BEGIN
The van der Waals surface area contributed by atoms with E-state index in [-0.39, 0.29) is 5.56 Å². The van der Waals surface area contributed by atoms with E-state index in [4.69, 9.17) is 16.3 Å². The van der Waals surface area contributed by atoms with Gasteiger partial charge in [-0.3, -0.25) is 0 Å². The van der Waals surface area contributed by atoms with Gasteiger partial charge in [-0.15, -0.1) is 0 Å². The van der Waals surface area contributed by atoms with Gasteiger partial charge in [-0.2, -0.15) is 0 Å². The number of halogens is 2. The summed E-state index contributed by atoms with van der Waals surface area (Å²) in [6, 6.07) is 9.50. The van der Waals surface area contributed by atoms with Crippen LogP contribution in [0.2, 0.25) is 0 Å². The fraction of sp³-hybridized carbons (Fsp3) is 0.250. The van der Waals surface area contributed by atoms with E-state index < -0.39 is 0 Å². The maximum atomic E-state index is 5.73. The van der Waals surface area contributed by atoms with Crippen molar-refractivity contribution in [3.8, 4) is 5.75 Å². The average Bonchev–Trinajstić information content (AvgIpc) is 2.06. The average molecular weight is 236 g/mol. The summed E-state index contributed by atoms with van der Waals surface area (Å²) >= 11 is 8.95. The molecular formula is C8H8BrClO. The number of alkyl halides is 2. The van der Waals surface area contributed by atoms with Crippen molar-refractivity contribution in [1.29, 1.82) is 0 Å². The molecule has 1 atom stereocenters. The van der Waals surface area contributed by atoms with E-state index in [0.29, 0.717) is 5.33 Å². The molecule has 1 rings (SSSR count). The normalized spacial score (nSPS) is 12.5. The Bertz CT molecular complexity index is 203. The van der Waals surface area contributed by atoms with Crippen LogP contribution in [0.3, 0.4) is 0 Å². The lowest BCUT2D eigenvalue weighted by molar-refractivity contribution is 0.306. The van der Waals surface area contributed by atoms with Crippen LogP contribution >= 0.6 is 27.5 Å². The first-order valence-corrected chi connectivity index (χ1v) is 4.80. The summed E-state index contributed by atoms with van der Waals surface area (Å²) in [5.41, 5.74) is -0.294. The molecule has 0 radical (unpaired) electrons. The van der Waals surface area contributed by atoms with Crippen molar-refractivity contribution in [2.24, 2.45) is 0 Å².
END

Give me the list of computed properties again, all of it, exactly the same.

The van der Waals surface area contributed by atoms with E-state index in [-0.39, 0.29) is 5.56 Å². The van der Waals surface area contributed by atoms with E-state index in [4.69, 9.17) is 16.3 Å². The van der Waals surface area contributed by atoms with Gasteiger partial charge in [-0.3, -0.25) is 0 Å². The van der Waals surface area contributed by atoms with Gasteiger partial charge in [-0.15, -0.1) is 0 Å². The van der Waals surface area contributed by atoms with Gasteiger partial charge in [-0.2, -0.15) is 0 Å². The number of halogens is 2. The summed E-state index contributed by atoms with van der Waals surface area (Å²) in [6, 6.07) is 9.50. The van der Waals surface area contributed by atoms with Crippen LogP contribution in [0.2, 0.25) is 0 Å². The fraction of sp³-hybridized carbons (Fsp3) is 0.250. The van der Waals surface area contributed by atoms with E-state index < -0.39 is 0 Å². The maximum atomic E-state index is 5.73. The van der Waals surface area contributed by atoms with Crippen molar-refractivity contribution in [3.8, 4) is 5.75 Å². The average Bonchev–Trinajstić information content (AvgIpc) is 2.06. The average molecular weight is 236 g/mol. The summed E-state index contributed by atoms with van der Waals surface area (Å²) >= 11 is 8.95. The molecular formula is C8H8BrClO. The number of alkyl halides is 2. The van der Waals surface area contributed by atoms with Crippen molar-refractivity contribution in [1.29, 1.82) is 0 Å². The molecule has 1 atom stereocenters. The van der Waals surface area contributed by atoms with E-state index in [0.29, 0.717) is 5.33 Å². The molecule has 1 rings (SSSR count). The normalized spacial score (nSPS) is 12.5. The Bertz CT molecular complexity index is 203. The van der Waals surface area contributed by atoms with Crippen LogP contribution in [0.3, 0.4) is 0 Å². The lowest BCUT2D eigenvalue weighted by molar-refractivity contribution is 0.306. The van der Waals surface area contributed by atoms with Crippen LogP contribution >= 0.6 is 27.5 Å². The first-order valence-corrected chi connectivity index (χ1v) is 4.80. The summed E-state index contributed by atoms with van der Waals surface area (Å²) in [5.41, 5.74) is -0.294. The molecule has 0 radical (unpaired) electrons. The van der Waals surface area contributed by atoms with Crippen molar-refractivity contribution in [2.24, 2.45) is 0 Å².